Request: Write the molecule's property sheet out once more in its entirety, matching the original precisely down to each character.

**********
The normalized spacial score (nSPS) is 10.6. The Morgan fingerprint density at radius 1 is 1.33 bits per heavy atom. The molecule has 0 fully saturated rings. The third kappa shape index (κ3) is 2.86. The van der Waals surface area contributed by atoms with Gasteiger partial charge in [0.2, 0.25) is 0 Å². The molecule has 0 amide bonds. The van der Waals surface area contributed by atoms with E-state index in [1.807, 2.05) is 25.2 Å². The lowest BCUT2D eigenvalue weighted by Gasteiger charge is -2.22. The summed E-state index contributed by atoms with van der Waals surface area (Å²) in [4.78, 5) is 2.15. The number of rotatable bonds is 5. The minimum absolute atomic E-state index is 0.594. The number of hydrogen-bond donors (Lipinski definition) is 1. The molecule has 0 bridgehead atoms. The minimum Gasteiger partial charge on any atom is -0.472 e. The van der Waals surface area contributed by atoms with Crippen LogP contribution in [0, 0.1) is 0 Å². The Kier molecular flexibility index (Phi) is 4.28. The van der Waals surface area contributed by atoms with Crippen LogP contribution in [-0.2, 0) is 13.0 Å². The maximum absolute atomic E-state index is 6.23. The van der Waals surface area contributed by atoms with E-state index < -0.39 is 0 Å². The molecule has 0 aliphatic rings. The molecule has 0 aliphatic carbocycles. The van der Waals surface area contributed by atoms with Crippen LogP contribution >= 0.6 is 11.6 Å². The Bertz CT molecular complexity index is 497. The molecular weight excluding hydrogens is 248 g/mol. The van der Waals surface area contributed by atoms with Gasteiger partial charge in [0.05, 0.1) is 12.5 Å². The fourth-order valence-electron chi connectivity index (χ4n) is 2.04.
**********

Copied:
The normalized spacial score (nSPS) is 10.6. The Morgan fingerprint density at radius 1 is 1.33 bits per heavy atom. The molecule has 0 fully saturated rings. The third kappa shape index (κ3) is 2.86. The van der Waals surface area contributed by atoms with Gasteiger partial charge in [0.2, 0.25) is 0 Å². The molecule has 0 amide bonds. The van der Waals surface area contributed by atoms with E-state index in [1.807, 2.05) is 25.2 Å². The lowest BCUT2D eigenvalue weighted by Gasteiger charge is -2.22. The summed E-state index contributed by atoms with van der Waals surface area (Å²) in [4.78, 5) is 2.15. The number of rotatable bonds is 5. The minimum absolute atomic E-state index is 0.594. The number of hydrogen-bond donors (Lipinski definition) is 1. The molecule has 0 bridgehead atoms. The minimum Gasteiger partial charge on any atom is -0.472 e. The van der Waals surface area contributed by atoms with Crippen LogP contribution in [0, 0.1) is 0 Å². The Kier molecular flexibility index (Phi) is 4.28. The van der Waals surface area contributed by atoms with Crippen LogP contribution in [-0.2, 0) is 13.0 Å². The maximum absolute atomic E-state index is 6.23. The van der Waals surface area contributed by atoms with E-state index < -0.39 is 0 Å². The molecule has 0 aliphatic rings. The molecule has 0 aliphatic carbocycles. The van der Waals surface area contributed by atoms with Crippen LogP contribution >= 0.6 is 11.6 Å². The Bertz CT molecular complexity index is 497. The molecular weight excluding hydrogens is 248 g/mol. The van der Waals surface area contributed by atoms with Gasteiger partial charge in [0.05, 0.1) is 12.5 Å². The fourth-order valence-electron chi connectivity index (χ4n) is 2.04.